Dementia & Alzheimer's
Need to Know
Issue No. 3: Words from the Wise
Words - DIANA MCDONNELL
Illustration - MAIA BOAYKE
Alzheimer’s is a progressive brain disease in which memory and thinking skills decline, eventually affecting the ability to perform daily tasks. There is still a lot unknown about Alzheimer’s, but it appears that damage within the brain starts long before signs and symptoms appear. There is no cure for Alzheimer’s, but treatment for symptoms is available.
The signs and symptoms of Alzheimer’s vary greatly among people. Common initial symptoms include memory problems, trouble with word-finding, vision and spatial issues, and impaired judgment or reasoning. As Alzheimer’s progresses, common symptoms include more memory issues, wandering, trouble managing bills, repeating, and personality changes. Further progression to moderate Alzheimer’s involves more confusion, difficulty recognizing family and completing multi-step tasks, and possibly hallucinations and delusions. People with severe Alzheimer’s cannot communicate and are completely dependent on others.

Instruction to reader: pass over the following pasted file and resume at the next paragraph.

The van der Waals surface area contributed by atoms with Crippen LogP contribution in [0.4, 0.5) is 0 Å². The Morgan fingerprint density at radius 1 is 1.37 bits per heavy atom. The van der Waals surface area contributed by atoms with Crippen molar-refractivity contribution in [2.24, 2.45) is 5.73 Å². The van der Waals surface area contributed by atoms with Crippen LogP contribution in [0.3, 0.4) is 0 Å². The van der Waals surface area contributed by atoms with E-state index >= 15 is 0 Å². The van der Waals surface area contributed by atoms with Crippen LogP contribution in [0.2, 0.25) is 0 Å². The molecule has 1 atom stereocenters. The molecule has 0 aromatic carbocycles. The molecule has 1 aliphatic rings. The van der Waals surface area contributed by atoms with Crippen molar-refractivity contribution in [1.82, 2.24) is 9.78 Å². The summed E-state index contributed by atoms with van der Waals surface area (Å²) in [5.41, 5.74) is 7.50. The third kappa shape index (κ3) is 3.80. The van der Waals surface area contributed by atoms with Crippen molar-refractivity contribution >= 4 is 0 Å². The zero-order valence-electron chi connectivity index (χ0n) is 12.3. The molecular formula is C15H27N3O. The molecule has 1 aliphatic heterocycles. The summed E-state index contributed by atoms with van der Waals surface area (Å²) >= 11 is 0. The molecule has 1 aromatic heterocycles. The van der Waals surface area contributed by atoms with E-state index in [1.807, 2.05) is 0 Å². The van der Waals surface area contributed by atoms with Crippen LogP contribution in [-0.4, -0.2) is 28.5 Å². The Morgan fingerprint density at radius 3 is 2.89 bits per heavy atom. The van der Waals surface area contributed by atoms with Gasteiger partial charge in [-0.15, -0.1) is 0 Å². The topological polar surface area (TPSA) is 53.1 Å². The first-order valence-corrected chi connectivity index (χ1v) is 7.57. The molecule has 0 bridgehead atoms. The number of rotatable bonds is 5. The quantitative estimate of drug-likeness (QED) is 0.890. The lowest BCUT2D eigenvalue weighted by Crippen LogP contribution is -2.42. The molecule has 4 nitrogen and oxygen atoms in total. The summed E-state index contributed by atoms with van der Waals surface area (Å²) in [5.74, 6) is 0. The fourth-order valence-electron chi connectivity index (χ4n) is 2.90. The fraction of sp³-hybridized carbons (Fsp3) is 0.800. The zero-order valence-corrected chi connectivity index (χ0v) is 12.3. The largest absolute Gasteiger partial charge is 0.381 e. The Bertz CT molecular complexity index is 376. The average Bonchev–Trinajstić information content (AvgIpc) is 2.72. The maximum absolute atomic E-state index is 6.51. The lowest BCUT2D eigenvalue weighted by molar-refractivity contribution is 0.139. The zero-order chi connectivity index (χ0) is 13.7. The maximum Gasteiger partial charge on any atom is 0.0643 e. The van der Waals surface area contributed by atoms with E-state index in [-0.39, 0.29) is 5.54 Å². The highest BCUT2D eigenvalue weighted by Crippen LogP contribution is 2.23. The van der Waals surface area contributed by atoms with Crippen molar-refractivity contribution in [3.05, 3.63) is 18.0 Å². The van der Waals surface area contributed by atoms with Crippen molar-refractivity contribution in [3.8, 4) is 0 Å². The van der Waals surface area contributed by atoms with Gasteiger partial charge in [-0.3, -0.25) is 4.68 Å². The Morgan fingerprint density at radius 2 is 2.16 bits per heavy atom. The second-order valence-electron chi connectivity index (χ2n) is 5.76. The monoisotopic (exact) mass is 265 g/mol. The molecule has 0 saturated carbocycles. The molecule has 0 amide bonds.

Almost two-thirds of Americans with Alzheimer’s are women. Alzheimer's is one of the top ten causes of death in the United States, but the only one on that list that cannot be prevented, cured, or slowed. The greatest risk factor for Alzheimer’s that we currently know is increasing age, but that does not mean that Alzheimer’s is a normal part of aging. Alzheimer’s continues to be a growing area of research, especially focused on understanding the causes and developing better treatments. Early diagnosis and interventions can be helpful, so it’s important to pay attention and seek medical evaluation for yourself or loved ones early on. It is also important to remember that memory loss does not mean that someone necessarily has Alzheimer’s. There are other causes of memory loss such as stroke, infection, tumor, and medication side effects which are important to investigate and rule out. If the memory loss is due to Alzheimer’s, having a diagnosis sooner can possibly delay further progression and help families plan for the future.